Indigenous rights cases arise when these medicines travel outside their countries of origin. Members of Indigenous groups have special rights regarding the ancestral use of plants. When an Indigenous person is detained, our team works to ensure that lawyers and officials understand that these practices are rooted in tradition. These plants are not criminalized in their countries. They are considered cultural treasures and heritage.  

    For example, we have supported several coca leaf cases involving people from Andean communities living in Spain. Coca is an integrated part of their identities and culture. They may travel with coca leaf powder because they don’t consider the plant to be prohibited. In their countries, coca is commonplace. It is completely legal, normalized, and a vital part of their society and culture. 

    Legal challenges in different parts of the world are an opportunity to come together and look at the best practices we can envision together. Through other programs at ICEERS, we also work around biocultural sustainability. This is a parallel strategy that emphasizes being mindful of how international practices are affecting cultures and wild plant populations to develop models for benefit sharing with Indigenous communities.

    3. What are the first steps if someone finds themselves in a legal incident? 

    The best way to attend a legal case is to prevent one. The ADF encourages people to  first educate themselves on the legal framework of the medicines they work with. Learning about previous cases and legal precedents is legal harm reduction. You can also ensure your work follows good practice guidelines. We have seen that when practitioners doing participant screening and integration support end up with legal difficulties, the duty of care they have shown can help judges look upon them favorably.  

    The second step is to send us an email so we can do an intake interview and connect them to knowledgeable lawyers in their area. The first hours after someone is detained are the most crucial. The judge normally has up to 48 hours (depending on the location) to determine if the situation is a felony or not. It is important to find a lawyer who already has experience with legal cases involving plants or fungi, or a willingness to learn. Our trusted and informed lawyer network stays engaged with the program and continues to learn alongside us. We’re grateful that they are willing to step up to help.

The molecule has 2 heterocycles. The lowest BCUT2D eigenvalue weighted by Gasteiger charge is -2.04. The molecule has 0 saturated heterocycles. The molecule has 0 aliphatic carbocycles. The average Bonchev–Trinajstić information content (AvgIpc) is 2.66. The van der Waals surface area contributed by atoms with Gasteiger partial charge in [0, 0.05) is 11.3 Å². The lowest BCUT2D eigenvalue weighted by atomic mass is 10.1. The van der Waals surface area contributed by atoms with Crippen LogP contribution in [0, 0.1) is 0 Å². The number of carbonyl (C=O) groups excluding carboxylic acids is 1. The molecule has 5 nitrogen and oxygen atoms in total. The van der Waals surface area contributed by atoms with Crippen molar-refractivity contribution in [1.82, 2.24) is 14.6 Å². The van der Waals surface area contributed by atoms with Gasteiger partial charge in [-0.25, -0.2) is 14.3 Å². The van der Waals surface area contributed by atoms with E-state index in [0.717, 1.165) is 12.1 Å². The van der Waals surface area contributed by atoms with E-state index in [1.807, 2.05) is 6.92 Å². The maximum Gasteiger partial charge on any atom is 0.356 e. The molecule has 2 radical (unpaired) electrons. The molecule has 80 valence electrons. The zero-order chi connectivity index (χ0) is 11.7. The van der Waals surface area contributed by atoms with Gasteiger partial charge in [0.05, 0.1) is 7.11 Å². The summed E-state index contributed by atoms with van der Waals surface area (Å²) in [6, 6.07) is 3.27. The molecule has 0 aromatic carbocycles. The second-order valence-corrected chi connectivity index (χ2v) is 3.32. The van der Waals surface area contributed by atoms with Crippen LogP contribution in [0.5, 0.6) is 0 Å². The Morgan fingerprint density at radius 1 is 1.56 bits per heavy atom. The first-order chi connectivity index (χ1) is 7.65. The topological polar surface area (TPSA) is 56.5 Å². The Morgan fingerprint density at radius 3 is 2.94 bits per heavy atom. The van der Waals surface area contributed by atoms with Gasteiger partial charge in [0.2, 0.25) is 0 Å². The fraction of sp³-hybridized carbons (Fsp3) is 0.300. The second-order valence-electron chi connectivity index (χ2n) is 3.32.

Not all legal challenges escalate to a formal criminal case. Many charges are dropped after early education and legal intervention. The ADF is here to help by providing the expertise we have in the field. For any questions please feel free to reach out to us.

    4. How can I support the Ayahuasca Defense Fund?

    The ADF is a community effort. The people we work with help spread the word about our program. Proactive work to prevent cases from happening is not something we can do by ourselves. We must work hand-in-hand with the community. 

    Community building goes beyond simply responding to legal incidents. We establish the groundwork to defend plant medicine cases via interdisciplinary strategies. The ADF exists because of community advocacy and funding. Our program does not ask people for a fee. Therefore we rely on donations to keep our work going. 

    Donating monthly is a great way to support the program. If you or someone you know can financially support the ADF, any amount is greatly appreciated. Helping spread the word about our work enables the practitioner community to know that we’re here for them if they have any legal issues.

    5. How can attorneys get involved?

    The Ayahuasca Defense Fund has a network of lawyers in different countries. One of the first questions we ask someone facing a legal challenge is if they have a lawyer. The ADF has contacts in many parts of the world. We invite lawyers to email us so we can be aware of your local efforts. If a case comes to us in your jurisdiction, we can be in touch and explore how to potentially work together.

    We come together to discuss and learn from the situations in different countries. Unifying allied lawyers include inviting them to network calls where trends are looked at and analysis of precedents is done collectively. This is how we develop strategies to support one another. The ADF gives context on plants and fungi to legal teams for those who aren’t familiar with these ancestral medicines or practices. This also helps the ADF look at the broader international situation and refer to the successes and precedents that have been set in other countries. 





    Further Info

    Categories: Featured ADF , ADF
    Tags: support , legality , ayahuasca , San Pedro , law , coca , community , ADF